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In Mathematics we are always classifying things up to some transformations, for example, we classify Vector Spaces up to isomorphisms (in the finite-dimensional case it's easy, there is a invariant that works every time, namely, dimension), we classify Differentiable Manifolds up to diffeomorphism in Differential (Riemannian) Geometry or up to homeomorphism in Topology. We are always trying to classify things in every branch of Mathematics, we are used to this.

Yesterday I attended a talk on the history of Algebraic Geometry, the speaker mentioned the introduction of Analytic Geometry (by Fermat and Descartes) and said that at that time people were interested in the classification of (plane) curves of degree 2 and 3 (he didn't mentioned up to which transformations), things were messy at that time, but later with the introduction of Projective Geometry we were able to prove some nice classification theorems of low degree curves in this context, for example, there is only one 2-degree and three 3-degree curves in the projective context (if I remember it right).

Thinking about this talk on my way home I noticed something strange, this type of classification is not the same as those mentioned on the first paragraph. I explain myself: in the "usual" (first paragraph) king of classification we are classifying things in a unique context, but as the speaker mentioned, we change context to get a "nicer" classification of curves, we go from the real plane to projective plane over the complex numbers, we not only change the "scalars" but the whole concept of "space".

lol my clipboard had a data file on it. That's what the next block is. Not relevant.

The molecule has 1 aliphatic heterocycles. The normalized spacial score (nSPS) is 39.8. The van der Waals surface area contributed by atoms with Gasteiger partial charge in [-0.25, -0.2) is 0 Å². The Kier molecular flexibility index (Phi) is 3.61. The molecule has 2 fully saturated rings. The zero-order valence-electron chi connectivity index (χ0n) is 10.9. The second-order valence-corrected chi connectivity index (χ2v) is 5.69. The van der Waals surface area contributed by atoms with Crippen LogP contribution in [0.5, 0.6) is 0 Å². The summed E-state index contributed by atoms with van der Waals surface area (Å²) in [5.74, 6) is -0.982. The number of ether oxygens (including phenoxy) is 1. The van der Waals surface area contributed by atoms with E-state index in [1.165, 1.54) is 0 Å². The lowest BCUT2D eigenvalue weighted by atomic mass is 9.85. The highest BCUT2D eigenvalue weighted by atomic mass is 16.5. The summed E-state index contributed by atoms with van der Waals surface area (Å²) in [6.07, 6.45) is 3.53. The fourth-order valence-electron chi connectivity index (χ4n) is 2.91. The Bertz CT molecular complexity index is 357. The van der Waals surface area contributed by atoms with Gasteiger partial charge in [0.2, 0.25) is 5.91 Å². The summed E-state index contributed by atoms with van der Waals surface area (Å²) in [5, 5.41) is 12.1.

My questions:

1) What transformations were people classifying curves up to in the Fermat/Descartes time?

2) How classifying things up to projective transformation (complex plane) answer this question on the real domain? If we change the transformations we are classifying things up to we start a new game, right?

Hope I was clear, thanks.

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  1. Up to rotation, translation, and scaling in the real affine plane.
  2. Well, given a real affine algebraic plane curve (up to isomorphism), there's a corresponding complex projective algebraic plane curve (up to isomorphism). So, if you want to classify real affine curves up to isomorphism, start with an isomorphism class of complex projective plane curves and then determine all the isomorphism classes of real affine algebraic plane curves corresponding to it.

Anyway, it's misleading to think that this was the only reason for moving to complex projective geometry. The complex projective setting is just more natural for algebraic geometry, just like complex numbers are a more natural setting for talking about roots of polynomials.

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